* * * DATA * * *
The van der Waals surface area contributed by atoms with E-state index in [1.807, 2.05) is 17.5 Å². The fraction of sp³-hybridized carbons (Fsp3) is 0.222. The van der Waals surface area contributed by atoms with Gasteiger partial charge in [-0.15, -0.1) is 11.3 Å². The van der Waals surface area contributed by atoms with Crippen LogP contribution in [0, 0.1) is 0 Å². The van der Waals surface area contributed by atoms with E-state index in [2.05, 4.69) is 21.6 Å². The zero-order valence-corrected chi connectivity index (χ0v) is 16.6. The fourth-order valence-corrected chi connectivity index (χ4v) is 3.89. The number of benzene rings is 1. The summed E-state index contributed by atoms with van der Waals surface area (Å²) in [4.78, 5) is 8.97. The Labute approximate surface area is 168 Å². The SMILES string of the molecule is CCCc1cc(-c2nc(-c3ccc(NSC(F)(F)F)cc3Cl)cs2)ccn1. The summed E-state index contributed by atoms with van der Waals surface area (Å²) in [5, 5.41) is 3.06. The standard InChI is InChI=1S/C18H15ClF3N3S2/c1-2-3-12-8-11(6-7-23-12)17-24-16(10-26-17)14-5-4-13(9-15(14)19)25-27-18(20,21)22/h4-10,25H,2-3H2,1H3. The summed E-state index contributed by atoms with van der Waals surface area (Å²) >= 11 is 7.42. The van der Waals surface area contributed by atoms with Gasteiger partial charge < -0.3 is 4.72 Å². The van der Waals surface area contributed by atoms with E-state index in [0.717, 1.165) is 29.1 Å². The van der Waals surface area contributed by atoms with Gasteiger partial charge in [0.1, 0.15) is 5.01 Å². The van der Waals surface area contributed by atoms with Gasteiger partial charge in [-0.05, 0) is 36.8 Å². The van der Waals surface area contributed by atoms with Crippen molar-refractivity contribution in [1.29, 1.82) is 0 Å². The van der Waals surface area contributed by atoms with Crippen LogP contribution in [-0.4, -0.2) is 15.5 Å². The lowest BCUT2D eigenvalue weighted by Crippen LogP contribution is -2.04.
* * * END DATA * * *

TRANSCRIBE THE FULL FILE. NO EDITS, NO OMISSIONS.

The van der Waals surface area contributed by atoms with E-state index in [1.807, 2.05) is 17.5 Å². The fraction of sp³-hybridized carbons (Fsp3) is 0.222. The van der Waals surface area contributed by atoms with Gasteiger partial charge in [-0.15, -0.1) is 11.3 Å². The van der Waals surface area contributed by atoms with Crippen LogP contribution in [0, 0.1) is 0 Å². The van der Waals surface area contributed by atoms with E-state index in [2.05, 4.69) is 21.6 Å². The zero-order valence-corrected chi connectivity index (χ0v) is 16.6. The fourth-order valence-corrected chi connectivity index (χ4v) is 3.89. The number of benzene rings is 1. The summed E-state index contributed by atoms with van der Waals surface area (Å²) in [4.78, 5) is 8.97. The Labute approximate surface area is 168 Å². The SMILES string of the molecule is CCCc1cc(-c2nc(-c3ccc(NSC(F)(F)F)cc3Cl)cs2)ccn1. The summed E-state index contributed by atoms with van der Waals surface area (Å²) in [5, 5.41) is 3.06. The standard InChI is InChI=1S/C18H15ClF3N3S2/c1-2-3-12-8-11(6-7-23-12)17-24-16(10-26-17)14-5-4-13(9-15(14)19)25-27-18(20,21)22/h4-10,25H,2-3H2,1H3. The summed E-state index contributed by atoms with van der Waals surface area (Å²) >= 11 is 7.42. The van der Waals surface area contributed by atoms with Gasteiger partial charge < -0.3 is 4.72 Å². The van der Waals surface area contributed by atoms with E-state index in [0.717, 1.165) is 29.1 Å². The van der Waals surface area contributed by atoms with Gasteiger partial charge in [0.1, 0.15) is 5.01 Å². The van der Waals surface area contributed by atoms with Gasteiger partial charge in [-0.05, 0) is 36.8 Å². The van der Waals surface area contributed by atoms with Crippen molar-refractivity contribution in [1.29, 1.82) is 0 Å². The van der Waals surface area contributed by atoms with Crippen LogP contribution in [-0.4, -0.2) is 15.5 Å². The lowest BCUT2D eigenvalue weighted by Crippen LogP contribution is -2.04.